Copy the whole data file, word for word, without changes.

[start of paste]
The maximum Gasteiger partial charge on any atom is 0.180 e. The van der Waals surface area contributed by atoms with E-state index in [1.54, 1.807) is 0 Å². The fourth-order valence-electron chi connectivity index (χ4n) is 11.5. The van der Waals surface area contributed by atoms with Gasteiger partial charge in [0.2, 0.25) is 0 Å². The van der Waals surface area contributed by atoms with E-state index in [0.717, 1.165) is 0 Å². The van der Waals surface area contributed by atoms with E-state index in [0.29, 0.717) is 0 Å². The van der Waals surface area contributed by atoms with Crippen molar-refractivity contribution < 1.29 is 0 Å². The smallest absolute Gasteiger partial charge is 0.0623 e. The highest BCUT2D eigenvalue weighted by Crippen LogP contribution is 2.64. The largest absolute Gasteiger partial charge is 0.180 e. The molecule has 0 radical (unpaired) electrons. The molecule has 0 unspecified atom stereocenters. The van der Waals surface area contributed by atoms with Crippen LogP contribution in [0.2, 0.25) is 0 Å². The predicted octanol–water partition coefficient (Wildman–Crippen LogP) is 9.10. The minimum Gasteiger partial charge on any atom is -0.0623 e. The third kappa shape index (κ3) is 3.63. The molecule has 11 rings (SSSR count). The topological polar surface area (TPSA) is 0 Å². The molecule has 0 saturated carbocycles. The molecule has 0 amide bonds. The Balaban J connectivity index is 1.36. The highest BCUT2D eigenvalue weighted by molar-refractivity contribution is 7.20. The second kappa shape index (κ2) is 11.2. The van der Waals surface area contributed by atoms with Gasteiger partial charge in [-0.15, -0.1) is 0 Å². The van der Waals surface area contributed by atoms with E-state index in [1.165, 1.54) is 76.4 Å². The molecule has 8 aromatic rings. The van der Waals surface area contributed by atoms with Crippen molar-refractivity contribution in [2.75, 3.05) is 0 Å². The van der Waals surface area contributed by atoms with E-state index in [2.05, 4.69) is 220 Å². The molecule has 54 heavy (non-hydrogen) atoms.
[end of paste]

The maximum Gasteiger partial charge on any atom is 0.180 e. The van der Waals surface area contributed by atoms with E-state index in [1.54, 1.807) is 0 Å². The fourth-order valence-electron chi connectivity index (χ4n) is 11.5. The van der Waals surface area contributed by atoms with Gasteiger partial charge in [0.2, 0.25) is 0 Å². The van der Waals surface area contributed by atoms with E-state index in [0.717, 1.165) is 0 Å². The van der Waals surface area contributed by atoms with E-state index in [0.29, 0.717) is 0 Å². The van der Waals surface area contributed by atoms with Crippen molar-refractivity contribution < 1.29 is 0 Å². The smallest absolute Gasteiger partial charge is 0.0623 e. The highest BCUT2D eigenvalue weighted by Crippen LogP contribution is 2.64. The largest absolute Gasteiger partial charge is 0.180 e. The molecule has 0 radical (unpaired) electrons. The molecule has 0 unspecified atom stereocenters. The van der Waals surface area contributed by atoms with Crippen LogP contribution in [0.2, 0.25) is 0 Å². The predicted octanol–water partition coefficient (Wildman–Crippen LogP) is 9.10. The minimum Gasteiger partial charge on any atom is -0.0623 e. The third kappa shape index (κ3) is 3.63. The molecule has 11 rings (SSSR count). The topological polar surface area (TPSA) is 0 Å². The molecule has 0 saturated carbocycles. The molecule has 0 amide bonds. The Balaban J connectivity index is 1.36. The highest BCUT2D eigenvalue weighted by molar-refractivity contribution is 7.20. The second kappa shape index (κ2) is 11.2. The van der Waals surface area contributed by atoms with Gasteiger partial charge in [-0.15, -0.1) is 0 Å². The van der Waals surface area contributed by atoms with E-state index in [1.165, 1.54) is 76.4 Å². The molecule has 8 aromatic rings. The van der Waals surface area contributed by atoms with Crippen molar-refractivity contribution in [2.75, 3.05) is 0 Å². The van der Waals surface area contributed by atoms with E-state index in [2.05, 4.69) is 220 Å². The molecule has 54 heavy (non-hydrogen) atoms.